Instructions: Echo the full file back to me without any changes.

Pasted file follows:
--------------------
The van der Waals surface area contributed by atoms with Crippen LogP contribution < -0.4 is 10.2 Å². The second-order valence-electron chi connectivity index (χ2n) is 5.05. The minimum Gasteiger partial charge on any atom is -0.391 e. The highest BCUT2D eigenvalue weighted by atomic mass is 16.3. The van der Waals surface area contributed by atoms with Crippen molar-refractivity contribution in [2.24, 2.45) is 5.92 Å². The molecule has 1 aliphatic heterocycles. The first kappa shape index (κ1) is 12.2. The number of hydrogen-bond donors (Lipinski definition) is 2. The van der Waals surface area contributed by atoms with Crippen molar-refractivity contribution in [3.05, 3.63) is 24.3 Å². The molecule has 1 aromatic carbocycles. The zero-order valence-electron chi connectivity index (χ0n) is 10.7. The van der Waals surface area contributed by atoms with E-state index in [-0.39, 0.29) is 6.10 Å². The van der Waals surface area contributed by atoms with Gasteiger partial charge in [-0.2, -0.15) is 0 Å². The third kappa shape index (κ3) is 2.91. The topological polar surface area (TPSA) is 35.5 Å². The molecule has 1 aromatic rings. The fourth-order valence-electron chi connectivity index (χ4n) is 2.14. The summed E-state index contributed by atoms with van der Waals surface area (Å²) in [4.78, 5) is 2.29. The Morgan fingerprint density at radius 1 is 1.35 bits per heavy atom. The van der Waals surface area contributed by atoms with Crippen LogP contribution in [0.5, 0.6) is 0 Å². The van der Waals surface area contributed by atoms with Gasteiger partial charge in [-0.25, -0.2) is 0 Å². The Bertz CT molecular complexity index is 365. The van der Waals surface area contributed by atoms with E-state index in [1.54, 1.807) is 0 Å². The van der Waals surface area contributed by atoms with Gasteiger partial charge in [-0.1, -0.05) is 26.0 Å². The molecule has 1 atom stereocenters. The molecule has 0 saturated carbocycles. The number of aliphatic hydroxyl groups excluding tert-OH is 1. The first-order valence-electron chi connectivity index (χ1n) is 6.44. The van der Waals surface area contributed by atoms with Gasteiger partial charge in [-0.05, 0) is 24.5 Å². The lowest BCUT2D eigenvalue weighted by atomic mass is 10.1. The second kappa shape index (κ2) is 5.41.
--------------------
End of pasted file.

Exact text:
The van der Waals surface area contributed by atoms with Crippen LogP contribution < -0.4 is 10.2 Å². The second-order valence-electron chi connectivity index (χ2n) is 5.05. The minimum Gasteiger partial charge on any atom is -0.391 e. The highest BCUT2D eigenvalue weighted by atomic mass is 16.3. The van der Waals surface area contributed by atoms with Crippen molar-refractivity contribution in [2.24, 2.45) is 5.92 Å². The molecule has 1 aliphatic heterocycles. The first kappa shape index (κ1) is 12.2. The number of hydrogen-bond donors (Lipinski definition) is 2. The van der Waals surface area contributed by atoms with Crippen molar-refractivity contribution in [3.05, 3.63) is 24.3 Å². The molecule has 1 aromatic carbocycles. The zero-order valence-electron chi connectivity index (χ0n) is 10.7. The van der Waals surface area contributed by atoms with E-state index in [-0.39, 0.29) is 6.10 Å². The van der Waals surface area contributed by atoms with Gasteiger partial charge in [-0.2, -0.15) is 0 Å². The third kappa shape index (κ3) is 2.91. The topological polar surface area (TPSA) is 35.5 Å². The molecule has 1 aromatic rings. The fourth-order valence-electron chi connectivity index (χ4n) is 2.14. The summed E-state index contributed by atoms with van der Waals surface area (Å²) in [4.78, 5) is 2.29. The Morgan fingerprint density at radius 1 is 1.35 bits per heavy atom. The van der Waals surface area contributed by atoms with Crippen LogP contribution in [0.5, 0.6) is 0 Å². The van der Waals surface area contributed by atoms with Gasteiger partial charge in [-0.25, -0.2) is 0 Å². The Bertz CT molecular complexity index is 365. The van der Waals surface area contributed by atoms with E-state index in [1.54, 1.807) is 0 Å². The van der Waals surface area contributed by atoms with Gasteiger partial charge in [-0.1, -0.05) is 26.0 Å². The molecule has 1 atom stereocenters. The molecule has 0 saturated carbocycles. The number of aliphatic hydroxyl groups excluding tert-OH is 1. The first-order valence-electron chi connectivity index (χ1n) is 6.44. The van der Waals surface area contributed by atoms with Gasteiger partial charge in [-0.05, 0) is 24.5 Å². The lowest BCUT2D eigenvalue weighted by atomic mass is 10.1. The second kappa shape index (κ2) is 5.41.